According to the law center, 43 hate groups operate in North and South Carolina. Three of the hate groups were listed in the Charlotte area, including a Neo-Nazi organization called the Daily Stormer.

The Nation of Islam and Israel United in Christ were listed as black separatist groups.

Corine Mack, President Of Charlotte’s NAACP chapter, was surprised to see how much hate has spread.

“I’m sad, she said. I was actually shocked initially when I saw it because I didn’t know it was such a vast amount of groups.”

You can check out the law center’s interactive map here.

2017 WCNC.COM

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Alex Jones says Jewish actors posed as KKK followers in Charlottesville – The Times of Israel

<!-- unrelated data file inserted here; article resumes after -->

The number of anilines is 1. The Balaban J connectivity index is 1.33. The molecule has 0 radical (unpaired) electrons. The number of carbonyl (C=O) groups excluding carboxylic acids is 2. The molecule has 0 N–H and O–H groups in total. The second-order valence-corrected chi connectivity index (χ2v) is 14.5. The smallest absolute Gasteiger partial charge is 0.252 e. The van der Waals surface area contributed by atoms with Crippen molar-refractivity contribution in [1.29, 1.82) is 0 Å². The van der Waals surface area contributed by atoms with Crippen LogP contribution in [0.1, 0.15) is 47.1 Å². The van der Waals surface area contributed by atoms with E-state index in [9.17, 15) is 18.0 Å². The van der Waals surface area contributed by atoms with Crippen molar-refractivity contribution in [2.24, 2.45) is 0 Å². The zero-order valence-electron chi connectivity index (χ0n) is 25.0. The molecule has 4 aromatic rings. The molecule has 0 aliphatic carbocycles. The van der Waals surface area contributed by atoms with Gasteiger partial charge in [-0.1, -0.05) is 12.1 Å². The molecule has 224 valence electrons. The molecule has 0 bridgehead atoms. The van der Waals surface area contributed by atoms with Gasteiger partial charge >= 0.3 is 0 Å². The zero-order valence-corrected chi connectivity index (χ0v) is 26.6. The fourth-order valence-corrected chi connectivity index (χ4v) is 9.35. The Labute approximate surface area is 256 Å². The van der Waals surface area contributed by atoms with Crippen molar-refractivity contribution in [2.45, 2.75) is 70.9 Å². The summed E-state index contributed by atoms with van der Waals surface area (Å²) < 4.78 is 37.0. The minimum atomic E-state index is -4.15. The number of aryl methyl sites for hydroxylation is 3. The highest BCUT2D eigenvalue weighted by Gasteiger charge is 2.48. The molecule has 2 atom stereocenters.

Radio host, conspiracy theorist and Donald Trump supporter Alex Jones who earlier this year ranted about a Jewish mafia run by billionaire George Soros was at it again Sunday with a theory that leftist Jews may have impersonated Nazis to discredit white supremacist protesters in Charlottesville, Virginia.

Speaking on The Alex Jones Show, Jones recalled his own experience, he said, protesting the Ku Klux Klan:

I mean, quite frankly, Ive been to these events, a lot of the KKK guys with their hats off look like theyre from the cast of Seinfeld. Literally theyre just Jewish actors. Nothing against Jews in general, but they are leftists Jews that want to create this clash and they go dress up as Nazis. I have footage in Austin were going to find it somewhere here at the office where it literally looks like cast of Seinfeld or like Howard Stern in a Nazi outfit. They all look like Howard Stern. They almost got like little curly hair down, and theyre just up there heiling Hitler. You can tell they are totally uncomfortable, they are totally scared, and its all just meant to create the clash.